Welcome to the blog!
……Here’s what’s what.
My name is Dave Workman. I’m an acquisitions and content editor for Muse Harbor Publishing. I began writing Rules of Engagement for beginning (or curious) writers, based on what I perceive to be fundamental obstacles that many of us confront when starting, or struggling through, a new novel. Perhaps I can offer useful advice—or maybe not—although I certainly know what excites me as a reader, and what excites me as an editor who accepts or rejects manuscripts. Thus, these following notes may be worth a look.
1. Good Writing, Bad Advice.
Rule #1: Finish your book.
Rule #2: Don’t listen to anybody if the advice doesn’t resonate.
2. Simple, But Exciting (Part 1)
Rule #7: Write in clear, precise sentences.
Rule #8: Keep your characters moving. (Either push your characters toward drama or pull them away again.)
3. Simple, But Exciting (Part 2)
Rule #5: Continually scene set, character build or move the plot forward. (Nothing else matters.)
4. Exciting, But Simple.
Rule #3. Always write for yourself.
5. Active Writing (Part 1): Active Voice.
Rule #20: Don’t extend a scene past the “just enough” point.
Rule #12: Write only what matters. Leave out the boring parts.
6. Active Writing (Part 2): Active Language (Grammar).
Rule #6: The Jumping Cow Rule (Active vs. Passive Voice).
7. Active Writing (Part 3): Active Composition (Plotting)
Rule #14: Develop your story from A-to-Z. (Know where you’re going.)
8. Where To Start.
Rule #11: Get acquainted with your story. (Discover your core elements.)
Rule #25: Perfection in writing doesn’t exist.
Rule #4: Do the best you can.
Rule #10: In fiction, for every action, provide a reaction.
12. What’s Your Intention?
Rule #29: Your characters may remain elusive or distracted, but your prose must remain clear and concise.
13. Focus on the Now.
Rule #16: Focus on the now. (Stay in the moment.)
14. Hammering It Out.
Rule #28: Write one thought at a time. (And don’t worry about the rest.)
15. My Favorite Films About Writers and Writing (A personal aside.)
16. Finding Your Voice (Part 1) Find a style and stick with it.
Rule #9: A great novel is not so much what you tell, but how you tell it. That’s a writer’s style.
17. Finding Your Voice (Part 2): Do your characters speak to you?
Rule #12: Shut up and let your characters tell their own stories.
18. Finding Your Voice (Part 3). Point of View: Narrative vs. Authorial Voice.
19. Basic Plotting (Part 1): Right Brain (creative thinking) vs. Left Brain (critical thinking). Unfortunately, we need both halves.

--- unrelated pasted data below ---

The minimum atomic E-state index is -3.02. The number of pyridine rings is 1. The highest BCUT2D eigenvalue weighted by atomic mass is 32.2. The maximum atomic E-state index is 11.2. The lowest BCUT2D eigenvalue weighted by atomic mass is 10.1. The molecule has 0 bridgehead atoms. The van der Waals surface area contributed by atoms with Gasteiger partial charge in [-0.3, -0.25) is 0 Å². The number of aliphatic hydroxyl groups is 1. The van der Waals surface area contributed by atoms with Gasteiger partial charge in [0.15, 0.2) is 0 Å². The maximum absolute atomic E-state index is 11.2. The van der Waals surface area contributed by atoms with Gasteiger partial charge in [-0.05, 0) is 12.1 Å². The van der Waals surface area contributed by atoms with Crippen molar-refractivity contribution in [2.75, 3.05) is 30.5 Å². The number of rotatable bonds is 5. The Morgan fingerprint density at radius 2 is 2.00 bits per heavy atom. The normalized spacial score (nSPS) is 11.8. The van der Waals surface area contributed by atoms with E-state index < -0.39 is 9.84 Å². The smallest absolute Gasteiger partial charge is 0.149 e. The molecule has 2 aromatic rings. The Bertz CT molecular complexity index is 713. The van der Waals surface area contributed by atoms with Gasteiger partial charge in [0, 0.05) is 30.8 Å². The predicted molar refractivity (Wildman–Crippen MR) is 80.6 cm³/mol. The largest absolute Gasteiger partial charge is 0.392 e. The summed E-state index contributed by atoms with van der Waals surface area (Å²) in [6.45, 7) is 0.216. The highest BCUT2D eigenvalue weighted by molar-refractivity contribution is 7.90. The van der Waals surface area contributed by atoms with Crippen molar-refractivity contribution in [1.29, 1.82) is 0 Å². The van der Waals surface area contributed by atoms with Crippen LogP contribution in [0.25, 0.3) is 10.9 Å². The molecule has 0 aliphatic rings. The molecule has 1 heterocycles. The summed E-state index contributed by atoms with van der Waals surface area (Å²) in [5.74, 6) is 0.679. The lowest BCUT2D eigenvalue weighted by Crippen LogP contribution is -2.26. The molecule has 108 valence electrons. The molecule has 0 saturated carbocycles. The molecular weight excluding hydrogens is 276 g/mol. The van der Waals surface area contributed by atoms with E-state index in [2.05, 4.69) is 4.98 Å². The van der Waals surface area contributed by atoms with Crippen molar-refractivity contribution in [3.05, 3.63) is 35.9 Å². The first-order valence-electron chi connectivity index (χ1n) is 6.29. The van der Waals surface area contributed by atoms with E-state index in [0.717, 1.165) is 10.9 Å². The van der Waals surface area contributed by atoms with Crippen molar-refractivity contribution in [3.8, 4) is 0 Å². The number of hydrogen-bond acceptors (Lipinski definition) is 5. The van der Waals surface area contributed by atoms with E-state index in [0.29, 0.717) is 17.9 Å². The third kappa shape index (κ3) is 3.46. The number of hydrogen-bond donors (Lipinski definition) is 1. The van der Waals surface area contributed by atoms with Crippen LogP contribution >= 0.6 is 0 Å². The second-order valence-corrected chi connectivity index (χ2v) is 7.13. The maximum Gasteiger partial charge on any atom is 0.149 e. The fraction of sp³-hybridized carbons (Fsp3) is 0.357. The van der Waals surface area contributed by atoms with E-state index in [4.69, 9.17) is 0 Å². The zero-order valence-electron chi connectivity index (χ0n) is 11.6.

20. Basic Plotting (Part 2): Plot Ahead.
21. Basic Plotting (Part 3): It’s all about the drama, dahlings.
Rule #27. Make drama your novel’s constant companion.
22. Action vs. Information: The Oil & Water of Novel Writing.
Rule #26: Don’t mix Action and Information scenes. Keep these two incompatible concepts (relatively) separate.
23. Dialogue (Part 1): Writing Great Dialogue: An Absolute Necessity.
Rule #30: Create dialogue that—like narration—accomplishes one of three specific goals: 1) Sets a scene; 2) Develops a character or; 3) Moves the plot forward.
24. Dialogue (Part 2): Writing Great Dialogue: Balancing reality and fiction.
Rule #39: Never reveal too much relevant information too quickly.
Rule #39A: …but relevant or not, always keep dialogue witty and interesting.
25. Dialogue (Part 3): Writing Great Dialogue isn’t about epic plotting. It’s simpler than that. Rule #41: Great fiction isn’t about ‘what happens.’ It’s about ‘what happens to people.’
26. Dialogue (Part 4): Dialogue vs. Monologue. The key to precise communication with your readers is knowing when to use what.
27. Dialogue (Part 5): Writing Great Dialogue in First Person (POV).
Rule #45: First Person POV readers aren’t expecting absolute authenticity so much as absolute personality.
28. Dialogue (Part 6A): The Q. & A. page.
Rule #48: Don’t use dialogue as an alternative to directly depicting action or drama.
29. Dialogue (Part 6B): The Q. & A. page (Cont’d).
30. Dialogue (Part 7): Attribution. The ‘he said/she said’ of writing dialogue.
Rule #55: Don’t just write dialogue, write active dialogue. Avoid ‘talking heads’ scenes by maintaining visual stimulation or plot momentum during scenes of intense dialogue. In other words, if you depict two characters attempting to diffuse a ticking time bomb with thirty-seconds remaining on the timer, they don’t stop diffusing the bomb to carry on a conversation.
31. Dialogue (Part 8): When not to use dialogue.
32. Confronting Criticism: Rule #99: Knowing the difference between constructive criticism and nonproductive criticism is crucial.